The appeal court judges upheld an award of£1,500 compensation to Raham Khan under the Race Relations Act.
The master of the rolls, Lord Woolf, said Mr Khan, then a sergeant in the West Yorkshire force, believed he had been discriminated against on racial grounds because of the chief constable's failure to support his application for promotion to inspector.
Mr Khan, now aged 43, made a complaint to an employment tribunal in 1996 and, in the meantime, applied for a new job with the Norfolk police.
'In the light of that, the chief constable is unable to comment any further for fear of prejudicing his own case before the tribunal.'
Lord Woolf said Mr Khan's application to the Norfolk force - although unsuccessful - had been given consideration and had not in fact been prejudiced by the terms of the chief constable's letter.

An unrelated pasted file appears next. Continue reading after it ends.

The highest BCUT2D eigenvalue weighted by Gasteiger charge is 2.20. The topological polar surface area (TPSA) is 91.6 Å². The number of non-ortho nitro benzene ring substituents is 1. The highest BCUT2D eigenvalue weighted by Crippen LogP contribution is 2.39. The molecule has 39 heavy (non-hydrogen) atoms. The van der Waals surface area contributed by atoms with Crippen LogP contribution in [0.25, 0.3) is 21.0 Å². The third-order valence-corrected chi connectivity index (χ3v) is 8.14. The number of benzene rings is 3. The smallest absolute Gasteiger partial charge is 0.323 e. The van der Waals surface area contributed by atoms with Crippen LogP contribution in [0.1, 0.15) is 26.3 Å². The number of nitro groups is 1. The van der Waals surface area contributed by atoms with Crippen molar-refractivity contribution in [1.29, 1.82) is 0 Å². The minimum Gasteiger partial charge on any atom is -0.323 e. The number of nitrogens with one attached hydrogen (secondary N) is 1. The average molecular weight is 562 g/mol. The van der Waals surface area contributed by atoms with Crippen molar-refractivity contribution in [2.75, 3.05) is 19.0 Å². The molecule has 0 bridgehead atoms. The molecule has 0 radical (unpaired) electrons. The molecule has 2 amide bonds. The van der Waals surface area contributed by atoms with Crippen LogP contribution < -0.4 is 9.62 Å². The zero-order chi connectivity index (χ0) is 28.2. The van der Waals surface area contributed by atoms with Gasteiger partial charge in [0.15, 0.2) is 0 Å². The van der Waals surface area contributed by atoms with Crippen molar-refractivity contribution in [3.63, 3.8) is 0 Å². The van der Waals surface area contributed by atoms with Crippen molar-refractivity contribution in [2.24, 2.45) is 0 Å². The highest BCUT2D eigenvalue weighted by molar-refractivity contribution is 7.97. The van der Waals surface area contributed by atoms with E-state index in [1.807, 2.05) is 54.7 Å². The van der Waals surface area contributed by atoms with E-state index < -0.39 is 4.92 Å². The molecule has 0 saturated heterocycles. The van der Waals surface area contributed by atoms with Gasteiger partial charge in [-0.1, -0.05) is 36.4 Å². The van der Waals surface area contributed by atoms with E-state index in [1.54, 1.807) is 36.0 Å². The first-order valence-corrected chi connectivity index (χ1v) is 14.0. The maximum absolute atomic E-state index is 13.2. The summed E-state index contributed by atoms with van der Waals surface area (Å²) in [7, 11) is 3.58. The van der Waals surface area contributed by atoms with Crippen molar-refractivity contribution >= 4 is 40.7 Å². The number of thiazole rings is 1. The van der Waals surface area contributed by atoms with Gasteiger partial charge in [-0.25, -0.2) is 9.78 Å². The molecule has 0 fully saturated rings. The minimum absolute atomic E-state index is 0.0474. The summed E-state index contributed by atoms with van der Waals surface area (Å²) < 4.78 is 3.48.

But he was not aware of that at the time and 'he could naturally be distressed to think that he might not obtain a job which he wanted because of the refusal of his employer to provide a reference'.
The employment tribunal in 1997 dismissed Mr Khan's allegations of direct racial discrimination, but upheld his victimisation claim.
Although he had suffered no financial loss, the tribunal awarded him£1,500 for 'injury to his feelings' said Lord Woolf.
The chief constable's appeal against the tribunal's ruling was later dimissed by the employment appeals tribunal.
Lord Woolf, sitting with Lady Justice Hale and Lord Mustill, agreed that Mr Khan had been 'treated less favourably' when it came to the job reference because he had lodged a complaint with the employment tribunal.
Dismissing the chief constable's appeal, the judge ruled: 'The decision of both tribunals was correct.'
Although the award of£1,500 'seemed high', the appeal court judges declined to reduce Mr Khan's pay-out.